March 1982
Volume 22, Issue 3
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Articles  |   March 1982
Dark-adapted sensitivity, rhodopsin content, and background adaptation in pcd/pcd mice.
Investigative Ophthalmology & Visual Science March 1982, Vol.22, 386-393. doi:
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      A B Fulton, K A Manning, B N Baker, S E Schukar, C J Bailey; Dark-adapted sensitivity, rhodopsin content, and background adaptation in pcd/pcd mice.. Invest. Ophthalmol. Vis. Sci. 1982;22(3):386-393.

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      © ARVO (1962-2015); The Authors (2016-present)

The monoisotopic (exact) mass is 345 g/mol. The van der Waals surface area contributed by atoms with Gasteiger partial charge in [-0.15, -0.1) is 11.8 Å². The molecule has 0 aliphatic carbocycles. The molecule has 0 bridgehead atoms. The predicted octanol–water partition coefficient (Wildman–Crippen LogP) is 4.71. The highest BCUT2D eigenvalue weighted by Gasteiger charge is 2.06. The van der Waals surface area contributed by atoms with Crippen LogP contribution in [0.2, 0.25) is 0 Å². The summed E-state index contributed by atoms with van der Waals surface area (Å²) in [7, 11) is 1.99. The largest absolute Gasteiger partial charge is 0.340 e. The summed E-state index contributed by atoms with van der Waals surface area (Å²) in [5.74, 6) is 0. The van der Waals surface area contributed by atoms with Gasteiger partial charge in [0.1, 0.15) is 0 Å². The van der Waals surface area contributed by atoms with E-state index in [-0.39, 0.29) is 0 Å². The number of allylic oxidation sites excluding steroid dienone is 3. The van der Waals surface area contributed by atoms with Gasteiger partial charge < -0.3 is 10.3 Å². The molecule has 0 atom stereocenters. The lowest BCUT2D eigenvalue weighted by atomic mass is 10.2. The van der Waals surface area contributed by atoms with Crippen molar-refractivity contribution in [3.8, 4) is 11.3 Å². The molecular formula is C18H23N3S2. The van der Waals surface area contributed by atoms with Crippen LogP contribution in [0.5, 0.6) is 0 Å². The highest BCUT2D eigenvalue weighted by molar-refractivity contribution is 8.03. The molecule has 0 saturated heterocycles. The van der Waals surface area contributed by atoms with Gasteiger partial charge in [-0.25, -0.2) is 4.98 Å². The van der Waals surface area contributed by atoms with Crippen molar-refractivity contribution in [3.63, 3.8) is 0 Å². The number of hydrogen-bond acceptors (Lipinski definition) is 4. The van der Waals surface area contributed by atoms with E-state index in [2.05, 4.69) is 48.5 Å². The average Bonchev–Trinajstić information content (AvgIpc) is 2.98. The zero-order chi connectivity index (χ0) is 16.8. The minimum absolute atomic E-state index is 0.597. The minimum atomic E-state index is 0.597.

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Abstract

Adaptation to steady background lights has been investigated in pcd/pcd mice, a mutant strain with retinal degeneration. The hyperbolic stimulus/response functions of the scotopic b-wave of the electroretinogram show progressive changes. For the dark-adapted eyes the decrease in log sensitivity between ages 1 and 12 months is related linearly to the decreasing rhodopsin content. The observed decline in amplitude of maximum responses from dark-adapted eyes begins only after age 5 months and is accompanied by gradual prolongation of the time to the peak of half-maximum b-wave responses. At all ages, the sensitivity of response is changed little by increments of steady red background lights; the greatest slope of log sensitivity vs. log background plots is about +0.2. (In normal mice the slope is about +0.9.) The pcd/pcd b-wave results do not fit the normal empirical relation that is thought to reflect neural processing in the distal retina. Thus the present results suggest that neural processing is abnormal in pcd/pcd retinas.

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